35 mm




120 Film

where can you buy and develop film?

I recommend going to your local photography store first. You can buy packs of film or individual rolls. If you want to buy film and get them developed, I recommend these film labs:

- Indie Film Lab

- Photo Vision Prints

Also - one roll of film can cost around $15 depending on the film stock, and developing and scanning is around $20. So price your packages accordingly, otherwise you may eat into your profit.

Film faq


Which film cameras do I use on wedding day?

For my 35mm, I use two cameras, the Contax g2 - and the pentax espio 410v.

For my medium format, I use the Contax 645.

Which film cameras should a newbie start with?

If you are starting out in film, I recommend the Canon AE-1. It is widely available on ebay and at local camera stores. It is reliable and will allow you to dip your toe into film before moving up to different cameras.



What parts of the day do i shoot film?

I try to shoot film as much as possible, but honestly fitting it in when the timeline isn't scrunched is what the reality is - unless my couple has opted for a film add on package, in which case, my associate helps me with coverage so I can focus on film. I love photographing details in film as well as some portraits. I get a few shots of the ceremony on film and sunset bridals. I love shooting flash on film during the reception.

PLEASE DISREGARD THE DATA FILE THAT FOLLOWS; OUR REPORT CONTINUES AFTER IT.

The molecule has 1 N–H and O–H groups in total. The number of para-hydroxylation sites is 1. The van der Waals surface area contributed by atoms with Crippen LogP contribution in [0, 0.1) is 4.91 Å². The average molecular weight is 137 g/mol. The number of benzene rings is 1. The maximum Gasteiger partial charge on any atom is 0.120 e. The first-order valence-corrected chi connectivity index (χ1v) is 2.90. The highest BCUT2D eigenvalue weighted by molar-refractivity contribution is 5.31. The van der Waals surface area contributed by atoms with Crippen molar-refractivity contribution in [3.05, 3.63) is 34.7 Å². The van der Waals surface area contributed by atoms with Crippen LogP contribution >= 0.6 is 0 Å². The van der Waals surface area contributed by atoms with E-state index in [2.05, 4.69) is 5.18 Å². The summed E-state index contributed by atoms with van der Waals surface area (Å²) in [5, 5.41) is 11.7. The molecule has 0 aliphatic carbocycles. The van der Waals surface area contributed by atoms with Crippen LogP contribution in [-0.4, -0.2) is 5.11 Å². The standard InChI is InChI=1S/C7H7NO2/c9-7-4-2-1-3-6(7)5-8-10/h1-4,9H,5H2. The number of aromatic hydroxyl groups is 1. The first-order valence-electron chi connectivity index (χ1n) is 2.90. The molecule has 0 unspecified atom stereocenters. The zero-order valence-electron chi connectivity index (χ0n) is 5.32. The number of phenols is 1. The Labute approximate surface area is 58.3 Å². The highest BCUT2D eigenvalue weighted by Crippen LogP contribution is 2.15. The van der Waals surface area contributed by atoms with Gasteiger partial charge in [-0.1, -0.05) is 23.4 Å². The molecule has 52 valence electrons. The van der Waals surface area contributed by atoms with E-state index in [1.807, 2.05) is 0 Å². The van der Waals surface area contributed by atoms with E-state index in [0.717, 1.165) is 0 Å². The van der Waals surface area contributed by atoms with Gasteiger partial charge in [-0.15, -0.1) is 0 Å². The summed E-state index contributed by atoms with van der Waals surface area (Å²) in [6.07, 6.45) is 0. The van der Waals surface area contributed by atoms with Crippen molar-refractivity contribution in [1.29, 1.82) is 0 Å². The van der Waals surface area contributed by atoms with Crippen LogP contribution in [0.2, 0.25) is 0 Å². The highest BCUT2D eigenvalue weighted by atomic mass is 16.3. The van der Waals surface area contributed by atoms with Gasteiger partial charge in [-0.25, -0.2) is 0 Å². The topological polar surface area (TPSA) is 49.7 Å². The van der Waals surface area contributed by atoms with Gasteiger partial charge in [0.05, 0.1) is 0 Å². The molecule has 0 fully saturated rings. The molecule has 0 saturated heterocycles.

common mistakes when shooting film

Some of the most common issues I have had with shooting film are all centered around not metering the light correctly and underexposing the film.

Film is different than digital - underexposing film will not result in a good image and you can't fix it. Instead it is better to err on the side of overexposing. You can overexpose up to 6 stops or more and the image still looks great! That is completely different from a digital image, which overexposing will result in an image that you can't fix.

metering incorrectly

It is really easy to forget to change your shutter speed or f-stop between changing locations and lighting situations.

The one habit that I use is to meter the light every time my feet move. As soon as I walk and stop somewhere new, I meter the light and change the settings on my camera. Typically this is just a change in shutter speed. But this is critical because it is easy to forget to change your settings and then you shoot and accidentally underexpose your image.

Forgetting to change settings

Still need more support to feel confident in film?


1. If you are wanting to be able to shoot a larger portion of your sessions on film.

2. You want to find a way to quickly get film developed and scanned to sent to your clients.

3. You're not sure which cameras or formats you want to use and need someone to show you.

4. If you are not sure where to start with film and need step by step instructions.

5. You want to know which film stocks to choose and why.

6. You want to know how to shoot film in difficult lighting situations.

learn more about my ultimate film course